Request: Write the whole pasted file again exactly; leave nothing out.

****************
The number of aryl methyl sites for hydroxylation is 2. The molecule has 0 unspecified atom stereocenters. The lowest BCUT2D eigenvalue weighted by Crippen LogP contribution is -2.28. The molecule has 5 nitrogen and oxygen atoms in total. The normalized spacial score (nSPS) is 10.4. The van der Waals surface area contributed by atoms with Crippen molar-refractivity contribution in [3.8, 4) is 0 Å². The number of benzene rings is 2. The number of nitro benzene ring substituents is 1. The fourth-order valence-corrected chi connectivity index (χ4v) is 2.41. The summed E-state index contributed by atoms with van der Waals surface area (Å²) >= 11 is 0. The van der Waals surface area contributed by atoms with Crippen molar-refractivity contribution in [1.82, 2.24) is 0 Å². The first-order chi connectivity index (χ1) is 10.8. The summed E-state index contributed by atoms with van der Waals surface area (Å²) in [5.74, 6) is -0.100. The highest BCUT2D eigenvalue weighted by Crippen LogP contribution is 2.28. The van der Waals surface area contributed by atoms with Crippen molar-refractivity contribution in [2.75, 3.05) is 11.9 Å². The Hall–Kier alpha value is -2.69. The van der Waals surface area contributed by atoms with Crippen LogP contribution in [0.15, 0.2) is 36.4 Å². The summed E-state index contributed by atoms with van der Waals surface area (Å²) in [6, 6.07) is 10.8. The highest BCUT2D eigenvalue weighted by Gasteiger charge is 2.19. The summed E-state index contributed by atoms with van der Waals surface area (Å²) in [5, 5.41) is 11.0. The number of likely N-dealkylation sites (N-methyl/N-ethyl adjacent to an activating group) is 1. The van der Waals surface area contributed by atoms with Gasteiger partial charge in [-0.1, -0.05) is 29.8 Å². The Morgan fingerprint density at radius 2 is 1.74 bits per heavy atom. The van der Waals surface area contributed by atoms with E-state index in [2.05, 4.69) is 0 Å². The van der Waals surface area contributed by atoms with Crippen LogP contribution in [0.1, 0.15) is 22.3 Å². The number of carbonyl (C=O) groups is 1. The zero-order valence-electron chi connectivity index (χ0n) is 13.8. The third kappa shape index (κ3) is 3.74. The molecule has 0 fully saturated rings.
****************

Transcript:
The number of aryl methyl sites for hydroxylation is 2. The molecule has 0 unspecified atom stereocenters. The lowest BCUT2D eigenvalue weighted by Crippen LogP contribution is -2.28. The molecule has 5 nitrogen and oxygen atoms in total. The normalized spacial score (nSPS) is 10.4. The van der Waals surface area contributed by atoms with Crippen molar-refractivity contribution in [3.8, 4) is 0 Å². The number of benzene rings is 2. The number of nitro benzene ring substituents is 1. The fourth-order valence-corrected chi connectivity index (χ4v) is 2.41. The summed E-state index contributed by atoms with van der Waals surface area (Å²) >= 11 is 0. The van der Waals surface area contributed by atoms with Crippen molar-refractivity contribution in [1.82, 2.24) is 0 Å². The first-order chi connectivity index (χ1) is 10.8. The summed E-state index contributed by atoms with van der Waals surface area (Å²) in [5.74, 6) is -0.100. The highest BCUT2D eigenvalue weighted by Crippen LogP contribution is 2.28. The van der Waals surface area contributed by atoms with Crippen molar-refractivity contribution in [2.75, 3.05) is 11.9 Å². The Hall–Kier alpha value is -2.69. The van der Waals surface area contributed by atoms with Crippen LogP contribution in [0.15, 0.2) is 36.4 Å². The summed E-state index contributed by atoms with van der Waals surface area (Å²) in [6, 6.07) is 10.8. The highest BCUT2D eigenvalue weighted by Gasteiger charge is 2.19. The summed E-state index contributed by atoms with van der Waals surface area (Å²) in [5, 5.41) is 11.0. The number of likely N-dealkylation sites (N-methyl/N-ethyl adjacent to an activating group) is 1. The van der Waals surface area contributed by atoms with Gasteiger partial charge in [-0.1, -0.05) is 29.8 Å². The Morgan fingerprint density at radius 2 is 1.74 bits per heavy atom. The van der Waals surface area contributed by atoms with E-state index in [2.05, 4.69) is 0 Å². The van der Waals surface area contributed by atoms with Crippen LogP contribution in [0.1, 0.15) is 22.3 Å². The number of carbonyl (C=O) groups is 1. The zero-order valence-electron chi connectivity index (χ0n) is 13.8. The third kappa shape index (κ3) is 3.74. The molecule has 0 fully saturated rings.